Sinn Féin deputy leader Mary Lou McDonald has alleged the whistleblower investigation into offshore accounts and tax evasion was terminated once Des O’Malley was found to be involved.
Ms McDonald raised the Ansbacher whistleblower issue during Leaders’ Questions in the Dáil.
She named a number of individuals including Mr O’Malley and “an S Barrett”.
Mary Lou McDonald raises the Ansbacher issue in the Dáil
Ceann Comhairle Seán Barrett reprimanded Ms McDonald for making such allegations in the Dáil and said that the “S Barrett” mentioned did not relate to him.
Ms McDonald said: “I emphasise these are allegations but they come from a very credible source.
“And the whistleblower alleges Des O’Malley, Ray MacSharry, Gerard Collins, Máire Geogheghan-Quinn, an S Barrett, Richie Ryan (a former minister for finance) and others…”
Mr Barrett interrupted her to ask if she was making allegations in the chamber, and Ms McDonald said: “I am echoing the very serious allegations that have been brought forward by the whistleblower.”
Mr Barrett said: “I wish to state quite categorically in case anybody is under any doubts when you say S Barrett, it doesn’t apply to me.”
Ms McDonald asked if the whistleblower will be allowed to conclude his investigations given the serious nature of the allegations against these named persons, and that the Public Accounts Committee cannot investigate.
She said the PAC had been told last night that it could not investigate the claims in the report.
Taoiseach Enda Kenny acknowledged the legal advice received by the PAC yesterday and said the whistleblower had been protected by legislation.
He said the garda fraud squad investigation unit had made a request for a witness statement to be forwarded to it.
Mr O’Malley said in a statement that he “never had what is called ‘an Ansbacher account'”.
The former Progressive Democrat leader said the list and the allegations have been “extensively investigated already by the Revenue Commissioners, the gardaí and the Moriarty Tribunal”.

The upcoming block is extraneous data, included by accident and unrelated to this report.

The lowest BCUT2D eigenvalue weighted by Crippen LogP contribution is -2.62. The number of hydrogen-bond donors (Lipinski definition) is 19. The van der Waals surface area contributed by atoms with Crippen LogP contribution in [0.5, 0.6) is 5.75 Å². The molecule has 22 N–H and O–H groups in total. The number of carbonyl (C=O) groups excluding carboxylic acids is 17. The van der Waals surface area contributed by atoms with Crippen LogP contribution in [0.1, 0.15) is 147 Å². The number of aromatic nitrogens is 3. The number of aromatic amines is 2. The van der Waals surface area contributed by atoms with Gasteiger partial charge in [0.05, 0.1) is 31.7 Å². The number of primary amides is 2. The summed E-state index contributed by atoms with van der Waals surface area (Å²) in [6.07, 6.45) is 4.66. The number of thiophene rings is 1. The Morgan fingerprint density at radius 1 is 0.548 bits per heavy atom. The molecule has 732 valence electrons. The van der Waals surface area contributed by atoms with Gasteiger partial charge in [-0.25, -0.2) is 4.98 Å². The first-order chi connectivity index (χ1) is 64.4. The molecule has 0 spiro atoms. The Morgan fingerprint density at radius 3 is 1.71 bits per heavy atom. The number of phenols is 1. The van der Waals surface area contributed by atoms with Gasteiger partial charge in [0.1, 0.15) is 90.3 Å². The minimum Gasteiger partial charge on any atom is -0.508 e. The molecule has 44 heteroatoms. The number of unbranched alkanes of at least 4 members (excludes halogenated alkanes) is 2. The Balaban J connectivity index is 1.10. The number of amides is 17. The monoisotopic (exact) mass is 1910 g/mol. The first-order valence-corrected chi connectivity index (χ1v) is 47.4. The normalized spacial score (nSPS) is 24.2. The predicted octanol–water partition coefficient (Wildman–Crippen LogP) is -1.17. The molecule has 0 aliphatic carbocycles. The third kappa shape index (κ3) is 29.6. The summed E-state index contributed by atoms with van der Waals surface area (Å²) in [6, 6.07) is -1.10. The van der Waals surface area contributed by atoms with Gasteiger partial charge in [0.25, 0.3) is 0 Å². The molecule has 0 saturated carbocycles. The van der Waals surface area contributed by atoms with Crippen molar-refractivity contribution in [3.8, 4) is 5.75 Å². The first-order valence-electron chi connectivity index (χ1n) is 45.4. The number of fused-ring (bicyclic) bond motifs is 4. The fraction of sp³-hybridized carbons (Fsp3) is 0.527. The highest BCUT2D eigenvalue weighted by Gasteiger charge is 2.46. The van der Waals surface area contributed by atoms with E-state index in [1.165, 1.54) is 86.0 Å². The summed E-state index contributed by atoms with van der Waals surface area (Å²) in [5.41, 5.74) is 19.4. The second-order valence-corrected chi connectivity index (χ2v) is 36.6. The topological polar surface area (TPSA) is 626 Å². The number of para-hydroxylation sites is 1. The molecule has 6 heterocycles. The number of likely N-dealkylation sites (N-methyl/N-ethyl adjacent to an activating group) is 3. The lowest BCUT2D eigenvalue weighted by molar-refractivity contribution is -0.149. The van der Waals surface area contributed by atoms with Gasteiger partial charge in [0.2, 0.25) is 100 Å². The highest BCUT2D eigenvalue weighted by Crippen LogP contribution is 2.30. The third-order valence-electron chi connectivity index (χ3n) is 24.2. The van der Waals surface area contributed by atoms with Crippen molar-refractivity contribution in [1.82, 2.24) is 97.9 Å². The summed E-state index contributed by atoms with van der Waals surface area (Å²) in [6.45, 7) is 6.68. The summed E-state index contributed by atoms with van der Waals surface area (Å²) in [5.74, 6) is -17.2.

He said the reason he is on the list is that he had a particular form of account with Guinness Mahon Bank.
After taking up the position of minister for industry and commerce in 1977, he said he became aware that he had shares in some companies he would be dealing with and in order to avoid a conflict of interest he put the assets in a blind trust, operated by the Guinness Mahon Bank.
He received dividends annually and paid tax on these in Ireland.
Mr O’Malley said in the statement that his “tax affairs remain in full compliance with the Revenue Commissions”.
He also added that he “never had any dealings with the late Des Traynor while he was at that bank or any other”.
In a statement this afternoon, Mr MacSharry said: “It is outrageous that anybody can make such wild allegations when there is no foundation whatsoever as far as I’m concerned.”
The former tánaiste said he “never had an Ansbacher account or a Guinness and Mahon account”.
He added in a statement that he “never benefitted from any Ansbacher or Guinness and Mahon account and I have been in touch with my lawyers to see what options are open to me particularly in relation to the question of privilege of this information and those who are using it”.
In a statement, Ms Geoghegan-Quinn said: “I have never had an Ansbacher Account. Neither have I ever had an account with Guinness and Mahon Bank.”
Former Fianna Fáil TD Gerard Collins also issued a statement today, saying: “I have never had or held an Ansbacher Account or Guinness and Mahon Bank Account and I would welcome any investigation into this matter.”
Ms McDonald said she named the individuals because she hoped it will lead to a full and proper inquiry into the matter.
Speaking on RTÉ’s News at One, she said that following legal advice, the PAC can look at the matters in narrow terms and that by naming the individuals in the Dáil she hoped it will set the scene and create the atmosphere in which an appropriate mechanism of investigation is established.
She said the persons named are entitled to their good name, but that senior political public figures still in receipt of State payments, through pensions, should be investigated fully.
Ms McDonald said that the whistleblower wishes to resume and complete his investigation and that this would be helpful in terms of finishing out the investigative work initiated.
She said matters such as political stalling, interference and obstruction should be investigated by an independent review, initiated by the Taoiseach.